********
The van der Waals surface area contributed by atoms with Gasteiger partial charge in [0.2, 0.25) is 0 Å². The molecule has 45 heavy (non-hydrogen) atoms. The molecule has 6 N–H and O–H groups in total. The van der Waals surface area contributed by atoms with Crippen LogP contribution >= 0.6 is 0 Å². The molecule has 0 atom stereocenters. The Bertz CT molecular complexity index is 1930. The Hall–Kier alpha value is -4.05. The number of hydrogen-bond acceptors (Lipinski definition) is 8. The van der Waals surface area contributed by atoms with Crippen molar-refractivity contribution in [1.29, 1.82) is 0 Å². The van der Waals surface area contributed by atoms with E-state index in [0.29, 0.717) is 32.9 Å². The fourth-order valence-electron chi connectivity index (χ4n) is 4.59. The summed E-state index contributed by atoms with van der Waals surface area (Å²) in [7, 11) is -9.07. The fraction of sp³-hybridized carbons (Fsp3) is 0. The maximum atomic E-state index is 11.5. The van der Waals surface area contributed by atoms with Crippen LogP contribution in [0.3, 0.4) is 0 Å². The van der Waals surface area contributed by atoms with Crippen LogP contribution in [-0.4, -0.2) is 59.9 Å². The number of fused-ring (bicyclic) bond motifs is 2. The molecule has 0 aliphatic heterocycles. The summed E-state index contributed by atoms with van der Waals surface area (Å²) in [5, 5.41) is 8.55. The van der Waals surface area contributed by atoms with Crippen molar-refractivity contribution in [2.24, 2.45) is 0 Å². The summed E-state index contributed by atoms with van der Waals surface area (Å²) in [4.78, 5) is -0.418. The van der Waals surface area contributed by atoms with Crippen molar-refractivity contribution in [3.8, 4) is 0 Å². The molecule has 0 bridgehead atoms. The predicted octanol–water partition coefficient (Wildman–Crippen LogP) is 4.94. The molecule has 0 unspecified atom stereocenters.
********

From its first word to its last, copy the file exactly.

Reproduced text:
The van der Waals surface area contributed by atoms with Gasteiger partial charge in [0.2, 0.25) is 0 Å². The molecule has 45 heavy (non-hydrogen) atoms. The molecule has 6 N–H and O–H groups in total. The van der Waals surface area contributed by atoms with Crippen LogP contribution >= 0.6 is 0 Å². The molecule has 0 atom stereocenters. The Bertz CT molecular complexity index is 1930. The Hall–Kier alpha value is -4.05. The number of hydrogen-bond acceptors (Lipinski definition) is 8. The van der Waals surface area contributed by atoms with Crippen molar-refractivity contribution in [1.29, 1.82) is 0 Å². The van der Waals surface area contributed by atoms with E-state index in [0.29, 0.717) is 32.9 Å². The fourth-order valence-electron chi connectivity index (χ4n) is 4.59. The summed E-state index contributed by atoms with van der Waals surface area (Å²) in [7, 11) is -9.07. The fraction of sp³-hybridized carbons (Fsp3) is 0. The maximum atomic E-state index is 11.5. The van der Waals surface area contributed by atoms with Crippen LogP contribution in [0.3, 0.4) is 0 Å². The van der Waals surface area contributed by atoms with Crippen LogP contribution in [-0.4, -0.2) is 59.9 Å². The number of fused-ring (bicyclic) bond motifs is 2. The molecule has 0 aliphatic heterocycles. The summed E-state index contributed by atoms with van der Waals surface area (Å²) in [5, 5.41) is 8.55. The van der Waals surface area contributed by atoms with Crippen molar-refractivity contribution in [2.24, 2.45) is 0 Å². The summed E-state index contributed by atoms with van der Waals surface area (Å²) in [4.78, 5) is -0.418. The van der Waals surface area contributed by atoms with Crippen molar-refractivity contribution in [3.8, 4) is 0 Å². The molecule has 0 bridgehead atoms. The predicted octanol–water partition coefficient (Wildman–Crippen LogP) is 4.94. The molecule has 0 unspecified atom stereocenters.